From Fairy-Gaul to the Irish in Montreal
The Irish in Montreal. The Irish Ancestry Trail stretches around the globe. One popular migration was to follow the timber ships of Canada back to their ports of call, after they made shipments to Ireland. One of Canada's larger cities, Montreal, was to become the new home of many an Irish wanderer.
Just last night, we had a lovely dinner of poached salmon, new potatoes and green beans. The reason I mention this is because we celebrate the old feast of “Lughnasa” (pronounced Loo-nasa) about this time of year.
It’s a traditional time in Ireland to mark the beginning of the harvest – and it certainly feels like a time of plenty both in our farmers markets and on the dinner plate, with some lovely produce around.
Maybe you have seen the play/film called “Dancing at Lughnasa” by Brian Friel? It concerns the siblings in a County Donegal house and was made into a movie a few years back. Here’s an excerpt featuring Meryl Streep and her film-sisters. There’s some nice music, toe-tapping, laughter and dancing!
I’m taking to a cup of Lyon’s Tea as I write – and I do hope you’ll have a cup of whatever you fancy as we start into today’s letter. Well, I mentioned Donegal above – and the subject of today’s letter started off in that part of Ireland – but went on to become the patriarch of a musical family in the City of Montreal.
From Fairy-Gaul to the Irish of Montreal.
“Fairy-Gaul, are you in there? Will your Mam let you out to play?”
That was the ten-year old me shouting across the fence to my neighbours. It was the usual way we communicated to resume our playtime following a quick ten minute dinner of a summer evening. My neighbours, the Ledwidges, seemed to have the most exotic names of any family I knew. There wasn’t a John or Mary among them!
There was “Fearghal” (the aforementioned Fairy-Gaul”) as well as “Fiachra” and “Muireann” – not to mention four or five older children with equally mysterious names. What I did not realise at the time, was that these were mostly older, pre-Christian Irish names. They had fallen into disuse over the centuries and it’s only in the last 50 years that they seem to be resuming their rightful places across Ireland and beyond. Do you have any old Irish given names like these in your family? Do leave your comments below and let me know.
Like many other early Irish given names, Fearghal worked it’s way into a number of Irish surnames from the turn of the first millennium. These were eventually anglicised in surnames such as O’Farrell, O’Farrelly, McCarrigle, McGirl and McGarrigle all with “son of Fearghal” or “descendant of Fearghal” at their core. Are any of these surnames in your Irish family tree?
Let’s take just one of these names as an example – McGarrigle (from son of Fearghal). This particular anglicisation of the name comes from an area across Counties Donegal/Tyrone/Fermanagh/Sligo.
Francis McGarrigle was born in the city of St. John in New Brunswick, Canada in 1899. The port city had already been exporting the timber of the area for over a century to many places across the British Empire – including the island of Ireland. Of course, many families in Ireland were enticed to travel back on the returning ships – now empty of their wooden cargo – and start a new life in the maritime provinces of Canada and beyond. I don’t know when Francis’ family arrived in St. John, but it was likely that either his parents or grandparents were born in Ireland.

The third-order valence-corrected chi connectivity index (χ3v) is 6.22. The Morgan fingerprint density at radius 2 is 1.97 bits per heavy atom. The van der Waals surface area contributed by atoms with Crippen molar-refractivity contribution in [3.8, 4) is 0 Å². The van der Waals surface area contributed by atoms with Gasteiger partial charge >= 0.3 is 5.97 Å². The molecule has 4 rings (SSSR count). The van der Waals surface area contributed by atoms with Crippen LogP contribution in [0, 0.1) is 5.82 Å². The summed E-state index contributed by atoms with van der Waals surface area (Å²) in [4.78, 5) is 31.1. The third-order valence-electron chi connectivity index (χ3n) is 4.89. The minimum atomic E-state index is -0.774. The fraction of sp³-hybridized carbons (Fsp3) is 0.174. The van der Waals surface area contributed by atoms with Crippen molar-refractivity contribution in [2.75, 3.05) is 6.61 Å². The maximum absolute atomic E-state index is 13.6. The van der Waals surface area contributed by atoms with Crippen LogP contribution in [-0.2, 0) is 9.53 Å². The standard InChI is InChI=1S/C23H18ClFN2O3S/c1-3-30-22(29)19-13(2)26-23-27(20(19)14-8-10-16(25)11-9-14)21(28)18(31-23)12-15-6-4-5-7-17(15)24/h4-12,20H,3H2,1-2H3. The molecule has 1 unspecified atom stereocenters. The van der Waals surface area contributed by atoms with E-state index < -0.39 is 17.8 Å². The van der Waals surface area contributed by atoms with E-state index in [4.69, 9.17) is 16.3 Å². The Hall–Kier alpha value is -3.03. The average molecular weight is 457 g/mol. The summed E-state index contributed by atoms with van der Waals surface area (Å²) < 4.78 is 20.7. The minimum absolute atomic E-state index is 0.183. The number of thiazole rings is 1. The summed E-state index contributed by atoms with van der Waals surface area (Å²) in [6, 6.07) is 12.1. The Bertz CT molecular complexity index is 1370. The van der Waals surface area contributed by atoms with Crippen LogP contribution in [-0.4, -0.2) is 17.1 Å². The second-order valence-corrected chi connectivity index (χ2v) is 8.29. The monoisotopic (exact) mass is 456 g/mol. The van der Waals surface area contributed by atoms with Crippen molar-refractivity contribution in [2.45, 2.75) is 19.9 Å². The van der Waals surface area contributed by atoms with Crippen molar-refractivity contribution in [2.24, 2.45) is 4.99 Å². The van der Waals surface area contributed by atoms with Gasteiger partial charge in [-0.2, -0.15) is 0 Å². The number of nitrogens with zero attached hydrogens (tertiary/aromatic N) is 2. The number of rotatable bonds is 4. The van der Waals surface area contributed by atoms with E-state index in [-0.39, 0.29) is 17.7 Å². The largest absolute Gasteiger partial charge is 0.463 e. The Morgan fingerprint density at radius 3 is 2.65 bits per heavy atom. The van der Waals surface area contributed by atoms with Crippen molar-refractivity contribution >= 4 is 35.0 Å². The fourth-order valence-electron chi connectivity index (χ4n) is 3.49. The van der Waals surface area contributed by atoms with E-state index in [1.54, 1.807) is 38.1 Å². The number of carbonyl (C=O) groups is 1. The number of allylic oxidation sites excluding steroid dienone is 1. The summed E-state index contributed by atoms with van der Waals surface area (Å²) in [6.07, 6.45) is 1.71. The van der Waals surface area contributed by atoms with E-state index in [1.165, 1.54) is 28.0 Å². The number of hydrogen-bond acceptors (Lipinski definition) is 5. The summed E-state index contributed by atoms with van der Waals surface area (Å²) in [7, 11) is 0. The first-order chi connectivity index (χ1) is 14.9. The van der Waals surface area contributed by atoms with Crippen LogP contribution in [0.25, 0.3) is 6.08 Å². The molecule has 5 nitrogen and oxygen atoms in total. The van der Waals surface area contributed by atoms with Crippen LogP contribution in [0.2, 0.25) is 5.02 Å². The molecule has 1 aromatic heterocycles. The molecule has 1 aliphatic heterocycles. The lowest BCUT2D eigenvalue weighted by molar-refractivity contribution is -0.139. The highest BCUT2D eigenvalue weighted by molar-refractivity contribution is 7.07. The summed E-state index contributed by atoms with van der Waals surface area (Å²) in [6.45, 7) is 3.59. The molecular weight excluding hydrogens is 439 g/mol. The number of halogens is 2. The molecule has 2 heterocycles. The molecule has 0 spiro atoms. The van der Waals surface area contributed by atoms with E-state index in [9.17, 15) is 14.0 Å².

Francis must have shown a musical aptitude at an early age – he became a piano teacher and moved to the larger city of Montreal to make a living with his music. He then met and married Gabrielle Latremouille – and they had a number of children together before moving on to the town of St. Saveur – a little further north-west of Montreal.
I’m often struck by the small number of people of declared Irish ancestry in the province of Quebec (5.5% in 2006). Apparently this has to do with the large amount of intermarrying between the Irish and Canadians of French extraction – the Irish lineage often getting lost in the mix! Some Irish surnames were also translated/morphed into French – such as O’Brennan becoming Aubray in one case. How about you – do you have Irish ancestors who lived in Quebec at one stage? Do leave your comments below and let me know.
Two of Francis and Gabrielle’s daughters – Kate and Anna McGarrigle – went to to become famous folk singers, blending the folk music of north America, French Canada, the Maritimes – and I like to think northwest Ireland – with their beautiful voices and playing. Kate’s two children, Rufus and Martha Wainwright, carry on the musical legacy of this family of the “Sons of Fearghal”. Here we have Kate and Anna with the Stephen Foster song “Gentle Annie”:
I do hope you enjoyed that lovely piece of music. Last September, Carina and myself travelled to St. John in New Brunswick and Montreal in Quebec – as well as many other stops on the “Irish Ancestry Trail”. We so enjoyed following the stories of Irish families, like the McGarrigles, that arrived on those shores from the 1600s and made further progress to many other parts of the continent.
That’s it for this week – and we do look forward to you joining us again next week.
Slán for now,
Mike & Carina.